Systematic Review of Probiotics for Cystic Fibrosis Patients: Moving Forward


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Abstract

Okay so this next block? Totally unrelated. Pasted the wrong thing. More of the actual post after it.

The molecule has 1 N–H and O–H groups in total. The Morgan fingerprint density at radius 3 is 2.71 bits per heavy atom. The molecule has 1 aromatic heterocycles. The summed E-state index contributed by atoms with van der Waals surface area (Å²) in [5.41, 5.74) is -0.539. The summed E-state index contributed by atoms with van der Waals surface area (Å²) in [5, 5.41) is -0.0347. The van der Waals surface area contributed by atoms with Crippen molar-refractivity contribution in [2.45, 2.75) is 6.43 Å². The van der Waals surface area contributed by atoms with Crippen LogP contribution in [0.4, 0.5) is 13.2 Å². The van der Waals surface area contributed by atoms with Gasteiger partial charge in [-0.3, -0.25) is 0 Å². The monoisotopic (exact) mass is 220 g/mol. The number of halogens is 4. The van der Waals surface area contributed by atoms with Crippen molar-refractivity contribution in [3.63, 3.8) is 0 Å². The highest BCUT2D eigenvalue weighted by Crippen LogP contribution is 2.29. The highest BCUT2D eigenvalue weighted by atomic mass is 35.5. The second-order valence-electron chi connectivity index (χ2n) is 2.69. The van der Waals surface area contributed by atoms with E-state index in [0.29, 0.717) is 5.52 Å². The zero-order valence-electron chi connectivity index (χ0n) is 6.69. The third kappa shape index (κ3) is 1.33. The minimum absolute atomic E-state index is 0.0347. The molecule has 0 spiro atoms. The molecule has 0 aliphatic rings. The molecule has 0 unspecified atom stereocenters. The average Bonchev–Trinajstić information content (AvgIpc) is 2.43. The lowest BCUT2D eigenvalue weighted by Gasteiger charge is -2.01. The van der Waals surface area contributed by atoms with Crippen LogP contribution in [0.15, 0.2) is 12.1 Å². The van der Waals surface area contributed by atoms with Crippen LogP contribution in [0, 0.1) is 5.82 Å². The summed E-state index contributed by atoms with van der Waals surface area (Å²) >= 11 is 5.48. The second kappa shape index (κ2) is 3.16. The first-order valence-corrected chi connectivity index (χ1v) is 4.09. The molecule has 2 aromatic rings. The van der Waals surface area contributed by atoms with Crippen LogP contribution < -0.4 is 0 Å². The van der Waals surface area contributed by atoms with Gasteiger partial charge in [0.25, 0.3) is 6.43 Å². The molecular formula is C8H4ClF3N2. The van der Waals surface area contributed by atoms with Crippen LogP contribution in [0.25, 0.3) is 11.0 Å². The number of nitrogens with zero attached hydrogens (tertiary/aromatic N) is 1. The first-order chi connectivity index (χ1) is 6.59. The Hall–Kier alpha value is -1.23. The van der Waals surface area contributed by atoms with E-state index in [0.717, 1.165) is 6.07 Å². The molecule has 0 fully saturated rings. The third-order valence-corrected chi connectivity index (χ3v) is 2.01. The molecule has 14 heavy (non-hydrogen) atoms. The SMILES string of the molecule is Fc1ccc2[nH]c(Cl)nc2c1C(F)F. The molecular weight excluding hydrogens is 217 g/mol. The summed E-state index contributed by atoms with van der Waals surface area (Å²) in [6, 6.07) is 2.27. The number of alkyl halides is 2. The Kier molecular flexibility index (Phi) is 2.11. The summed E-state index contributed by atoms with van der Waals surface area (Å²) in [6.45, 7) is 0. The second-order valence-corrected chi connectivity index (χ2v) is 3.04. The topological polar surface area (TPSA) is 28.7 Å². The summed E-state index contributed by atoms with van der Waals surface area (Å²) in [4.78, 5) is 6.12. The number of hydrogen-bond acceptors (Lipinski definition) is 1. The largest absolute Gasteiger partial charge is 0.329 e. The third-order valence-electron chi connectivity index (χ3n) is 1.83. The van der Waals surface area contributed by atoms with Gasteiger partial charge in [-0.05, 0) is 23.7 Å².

Background:Cystic fibrosis (CF) is associated with chronic respiratory disease and pancreatic insufficiency and results in the malabsorption of nutrients and intestinal inflammation. There is evidence that probiotic supplementation may impact the gastrointestinal and respiratory microbiota. This study aimed to categorize current evidence regarding the effects of supplementing with probiotics in CF patients on gastrointestinal and respiratory outcomes according to the type of intervention.Methods:The initial database search included all identified studies according to the recommendations of the Cochrane Collaboration, regardless of language, publication date or design. Studies were categorized by probiotic strain (Lactobacillus reuteri; Lactobacillus rhamnosus GG or a mix of strains); dosage (low dosage if <109 CFU [colony forming units] or high dosage if >109 CFU); and duration of intervention (1, 3, 6, or 12 months). Assessment of quality was performed based on the Cochrane risk of bias criteria and the Downs & Black checklist.Results:A total of 205 studies were identified; however, only 9 met the criteria for inclusion. The studies were considered to have a high risk of bias, hampering the possibility of performing a meta-analysis. Eighty percent of the studies (4 of 5) reported a positive result for intestinal inflammation, and another 4 studies (4 of 5) reported a positive result for pulmonary exacerbation frequency, regardless of the treatment approach.Conclusions:The present data indicate a promising future for probiotic use in cystic fibrosis, which has an impact on exacerbations and intestinal inflammation; however, further studies of standardized therapeutic interventions are required.

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